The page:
Those are some basic guidelines to stay safe.

    Tom
    Behind every Great man there's always a woman rolling her eyes...

    Most batteries don't die - they are tortured to near death, then murdered...

  7. #277
    Flashaholic* DHart's Avatar
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    Default Re: 123 Primary Lithium cell info/testing/links

    Quote Originally Posted by SilverFox View Post
    Single cell lights present less of a potential problem than lights that use multiple cells. If you use quality cells and don't mix and mach partially used cells you eliminate most of the potential issues.
    For this reason, I migrated (with a few exceptions) to lights that take single cells, like using a single 18650, rather than two 16340 cells. And with some exceptions, most of my compact lights these days are wide-voltage, single-AA size lights that take a single 14500, AA NiMH rechargeable, AA Lithium primary, or (if necessary) a AA Alkaline. Just less potential for problems this way and the flexibility to power with the ubiquitous AA primary. When choosing lights that do take multiple cells, going with multiple Eneloop AAs presents significantly lower risk than going with multiple Li-Ions.

    As Tom says, if you choose high quality cells and be sure that you closely follow the proper guidelines for discharging and recharging, you should be fine. If you don't want to have to pay such close attention to things such as running down the cells and when/how to recharge, going with Eneloops reduces the potential for problems.
    "Be kind... everyone you encounter in life is fighting battles you have no awareness of."

  8. #278
    Unenlightened
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    Default Re: 123 Primary Lithium cell info/testing/links

    Quote Originally Posted by SilverFox View Post
    Hello Raymund,

    Welcome to CPF.

    The first thing to keep in mind is that storing energy has some danger associated with it. The higher then energy density, the higher the potential danger.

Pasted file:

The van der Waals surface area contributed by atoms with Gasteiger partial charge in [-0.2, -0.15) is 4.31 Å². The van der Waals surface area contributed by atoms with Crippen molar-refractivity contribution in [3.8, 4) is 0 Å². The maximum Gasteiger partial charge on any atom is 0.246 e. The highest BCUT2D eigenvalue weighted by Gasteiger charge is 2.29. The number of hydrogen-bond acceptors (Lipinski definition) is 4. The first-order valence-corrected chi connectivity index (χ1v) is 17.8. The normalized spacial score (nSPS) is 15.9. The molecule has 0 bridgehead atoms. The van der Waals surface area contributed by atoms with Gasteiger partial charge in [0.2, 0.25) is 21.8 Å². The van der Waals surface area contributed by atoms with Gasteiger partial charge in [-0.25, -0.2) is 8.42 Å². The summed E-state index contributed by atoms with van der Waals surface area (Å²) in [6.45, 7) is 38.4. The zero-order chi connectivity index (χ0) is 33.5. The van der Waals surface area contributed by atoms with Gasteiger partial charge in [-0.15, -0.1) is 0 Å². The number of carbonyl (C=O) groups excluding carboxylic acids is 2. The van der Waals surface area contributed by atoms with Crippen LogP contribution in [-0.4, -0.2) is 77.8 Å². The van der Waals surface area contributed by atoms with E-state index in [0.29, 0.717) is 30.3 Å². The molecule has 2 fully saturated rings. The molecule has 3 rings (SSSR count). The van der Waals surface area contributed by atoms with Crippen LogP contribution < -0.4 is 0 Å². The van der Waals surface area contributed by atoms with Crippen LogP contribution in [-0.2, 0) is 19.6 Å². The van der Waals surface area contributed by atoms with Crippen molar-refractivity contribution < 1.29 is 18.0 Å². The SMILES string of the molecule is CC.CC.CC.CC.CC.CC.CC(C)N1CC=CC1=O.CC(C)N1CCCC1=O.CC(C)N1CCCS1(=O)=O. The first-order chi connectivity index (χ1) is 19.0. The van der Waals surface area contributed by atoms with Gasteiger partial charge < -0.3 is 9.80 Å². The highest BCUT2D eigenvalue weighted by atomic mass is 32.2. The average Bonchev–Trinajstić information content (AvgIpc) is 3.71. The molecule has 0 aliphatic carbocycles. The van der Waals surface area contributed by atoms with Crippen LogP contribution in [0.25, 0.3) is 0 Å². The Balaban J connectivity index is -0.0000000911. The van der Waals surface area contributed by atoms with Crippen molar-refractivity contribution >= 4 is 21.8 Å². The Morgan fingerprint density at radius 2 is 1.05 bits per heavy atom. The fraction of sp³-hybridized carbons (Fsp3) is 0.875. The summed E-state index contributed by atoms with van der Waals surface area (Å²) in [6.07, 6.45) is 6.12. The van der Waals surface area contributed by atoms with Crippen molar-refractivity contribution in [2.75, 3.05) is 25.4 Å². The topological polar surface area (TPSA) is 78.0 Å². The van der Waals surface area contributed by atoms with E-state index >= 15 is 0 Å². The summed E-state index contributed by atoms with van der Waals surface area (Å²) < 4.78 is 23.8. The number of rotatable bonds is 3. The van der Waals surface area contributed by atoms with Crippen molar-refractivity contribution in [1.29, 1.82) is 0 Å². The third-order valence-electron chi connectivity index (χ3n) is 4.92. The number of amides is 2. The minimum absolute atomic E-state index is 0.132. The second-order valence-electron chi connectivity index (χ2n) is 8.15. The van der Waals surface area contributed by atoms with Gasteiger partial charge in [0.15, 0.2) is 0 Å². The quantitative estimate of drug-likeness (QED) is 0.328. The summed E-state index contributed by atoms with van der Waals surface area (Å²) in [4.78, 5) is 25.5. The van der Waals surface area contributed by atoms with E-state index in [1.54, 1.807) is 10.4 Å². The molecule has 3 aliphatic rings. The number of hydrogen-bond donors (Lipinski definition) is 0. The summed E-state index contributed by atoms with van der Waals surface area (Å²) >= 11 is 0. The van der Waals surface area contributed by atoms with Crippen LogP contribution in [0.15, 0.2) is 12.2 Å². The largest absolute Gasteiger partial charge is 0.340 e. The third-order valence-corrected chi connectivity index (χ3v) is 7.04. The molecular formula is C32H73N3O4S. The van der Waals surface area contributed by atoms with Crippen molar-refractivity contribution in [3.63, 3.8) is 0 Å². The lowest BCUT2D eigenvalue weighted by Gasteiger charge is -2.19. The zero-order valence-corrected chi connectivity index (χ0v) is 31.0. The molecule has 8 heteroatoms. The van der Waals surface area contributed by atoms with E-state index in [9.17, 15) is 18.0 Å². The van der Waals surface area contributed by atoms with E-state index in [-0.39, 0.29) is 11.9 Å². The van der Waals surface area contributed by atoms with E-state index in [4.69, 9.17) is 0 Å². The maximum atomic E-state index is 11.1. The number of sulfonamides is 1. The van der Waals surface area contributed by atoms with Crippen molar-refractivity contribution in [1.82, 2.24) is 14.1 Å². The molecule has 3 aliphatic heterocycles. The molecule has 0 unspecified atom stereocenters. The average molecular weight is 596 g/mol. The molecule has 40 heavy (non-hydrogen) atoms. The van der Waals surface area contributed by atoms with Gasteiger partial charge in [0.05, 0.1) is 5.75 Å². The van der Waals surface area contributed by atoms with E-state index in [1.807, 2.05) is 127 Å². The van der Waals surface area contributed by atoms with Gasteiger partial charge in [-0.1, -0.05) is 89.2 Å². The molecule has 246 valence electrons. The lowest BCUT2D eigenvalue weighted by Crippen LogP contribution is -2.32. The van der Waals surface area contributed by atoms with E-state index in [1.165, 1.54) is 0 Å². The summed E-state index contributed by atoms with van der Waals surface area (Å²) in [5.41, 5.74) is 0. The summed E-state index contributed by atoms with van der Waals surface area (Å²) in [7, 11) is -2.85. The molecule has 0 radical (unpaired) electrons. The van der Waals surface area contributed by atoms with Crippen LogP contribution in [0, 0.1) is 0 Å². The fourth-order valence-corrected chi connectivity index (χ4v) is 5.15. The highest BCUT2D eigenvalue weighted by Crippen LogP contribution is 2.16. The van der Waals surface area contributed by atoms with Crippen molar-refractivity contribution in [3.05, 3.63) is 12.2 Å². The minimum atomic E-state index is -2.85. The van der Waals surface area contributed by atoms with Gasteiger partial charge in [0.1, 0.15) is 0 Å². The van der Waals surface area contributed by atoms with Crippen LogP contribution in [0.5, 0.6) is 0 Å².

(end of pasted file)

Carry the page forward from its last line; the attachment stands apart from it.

Single cell lights present less of a potential problem than lights that use multiple cells. If you use quality cells and don't mix and mach partially used cells you eliminate most of the potential issues. Occasionally a "bad" cell makes it through the manufacturing process but that is rare when quality cells are used.

    With a multi cell light a good practice is to change the batteries as soon as the light shows any signs of dimming a little. Never leave the light on to run the batteries completely dead. If the flashlight suddenly heats up, shut it off and remove the batteries. If you want to drain partially used cells, pick up a single cell light and use that.

    Those are some basic guidelines to stay safe.

    Tom
    Tom,

    Thanks for the additional information.I'll certainly follow the advice here.

    One of the things that made me interested in the X5 specifically was the reviews stating that they would still work with nearly dead cells and folks talking about "vampiring the last drop of energy" from the 123 cells with it.Thought that might be handy in a emergency/survival situation etc..I'd hazard to say thats a bad practice in the 123 cell lights?